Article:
Monday, February 1, 2016

How did you get here?

If you have not read Poisoned Apples: Poems for You, My Pretty by Christine Heppermann, stop reading.  Go to your library or bookstore and obtain a copy.  Read it.  Process.  Pro-cesssssss.  Rejoice in Hepperman's take-no-prisoners truthfulness about what it's like being a girl.

Okay, have you done that?  If not, I forgive you, but you really must, must, must read that book.  As for Ask Me How I Got Here?  It's an okay book, but it didn't blow me away like Poisoned Apples did. The plot was overly simple and some of the characterizations bordered on cliche.


Ask Me How I Got Here is a novel in verse about Addie, a track star at her Catholic high school.  She writes poetry, and the narrative alternates between events in her life and the poems she writes to cope.  Often, the poems riff on traditional Catholic teachings, and they can be very funny.

I'm taking a deep breath so I can tell you what I really think: at first glance, this moral of this book sounds awfully like, "If you have sex with a guy and get an abortion, you will become a lesbian/bisexual."  And I know that's an oversimplification, but that's the message I got.  The book doesn't make any of that negative, but it implies a certain causality.  It's kind of like the "She was raped as a child, therefore she is queer" rationale.  People who loved this book will no doubt round on me and tell me how I can't see nuance, I can't identify feminism, and maybe even how I just plain don't "get it."  That's okay.  I'm telling you what my gut said, not my head.  Intellectually, I understand that Addie's choices indicate a burgeoning desire to be her own person, not the Coach's track star, not Nick's girlfriend.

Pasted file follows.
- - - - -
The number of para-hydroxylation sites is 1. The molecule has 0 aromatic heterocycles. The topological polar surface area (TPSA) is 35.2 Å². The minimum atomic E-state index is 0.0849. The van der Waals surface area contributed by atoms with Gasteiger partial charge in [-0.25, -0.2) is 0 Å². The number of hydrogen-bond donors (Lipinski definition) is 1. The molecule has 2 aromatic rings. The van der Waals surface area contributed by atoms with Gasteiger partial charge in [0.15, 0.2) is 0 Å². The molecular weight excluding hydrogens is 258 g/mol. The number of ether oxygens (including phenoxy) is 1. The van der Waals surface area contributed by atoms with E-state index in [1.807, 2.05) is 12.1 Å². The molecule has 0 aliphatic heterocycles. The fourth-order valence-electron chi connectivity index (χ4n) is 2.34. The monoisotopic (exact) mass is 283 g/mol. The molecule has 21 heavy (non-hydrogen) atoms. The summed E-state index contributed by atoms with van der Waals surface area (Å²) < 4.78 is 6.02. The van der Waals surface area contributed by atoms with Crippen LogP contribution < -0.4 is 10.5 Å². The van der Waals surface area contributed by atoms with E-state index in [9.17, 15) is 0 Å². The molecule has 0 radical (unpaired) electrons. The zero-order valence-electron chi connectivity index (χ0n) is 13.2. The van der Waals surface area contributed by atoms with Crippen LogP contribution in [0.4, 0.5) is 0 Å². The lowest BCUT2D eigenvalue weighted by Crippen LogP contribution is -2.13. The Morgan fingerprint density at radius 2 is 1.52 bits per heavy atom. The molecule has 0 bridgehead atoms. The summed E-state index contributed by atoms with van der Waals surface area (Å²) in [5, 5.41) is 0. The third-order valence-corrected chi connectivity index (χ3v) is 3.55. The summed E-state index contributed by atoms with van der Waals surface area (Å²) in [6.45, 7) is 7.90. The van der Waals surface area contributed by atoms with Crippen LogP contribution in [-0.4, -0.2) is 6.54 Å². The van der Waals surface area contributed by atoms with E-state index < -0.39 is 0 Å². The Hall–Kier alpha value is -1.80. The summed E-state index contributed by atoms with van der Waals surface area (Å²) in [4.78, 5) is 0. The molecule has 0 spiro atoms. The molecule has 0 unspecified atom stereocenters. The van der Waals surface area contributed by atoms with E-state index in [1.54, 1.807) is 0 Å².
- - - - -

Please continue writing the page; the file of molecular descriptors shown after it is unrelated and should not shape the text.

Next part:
I feel like a poor stegosaurus with its pebble-sized brain, lumbering around this topic that I fully admit I am no expert on.

The poetry is beautiful, but the logic isn't always there.  Addie needs her parents' consent to have an abortion, which she obtains, and they support her decision, but later on, when she skips track and cuts off all of her friends, they are very easily fooled by her lies.  To be fair, Nick isn't exactly a prize catch, but Addie treats him like he is the Evil Impregnator and drops him like a hot potato.  And finally, her relationship with Juliana, a former track team member, totally hit me out of the blue.  I had no inkling (see stegosaurus brain above) that they felt anything for each other more than mutual hatred of track and friends due to being self-imposed outcasts.

I know a lot of people will love this.  I wanted to love it, but I didn't find the depth and snark that I loved so much in Poisoned Apples.  At the end, I found myself asking the title question: "How did I get here?" and I don't think the journey was worth it.

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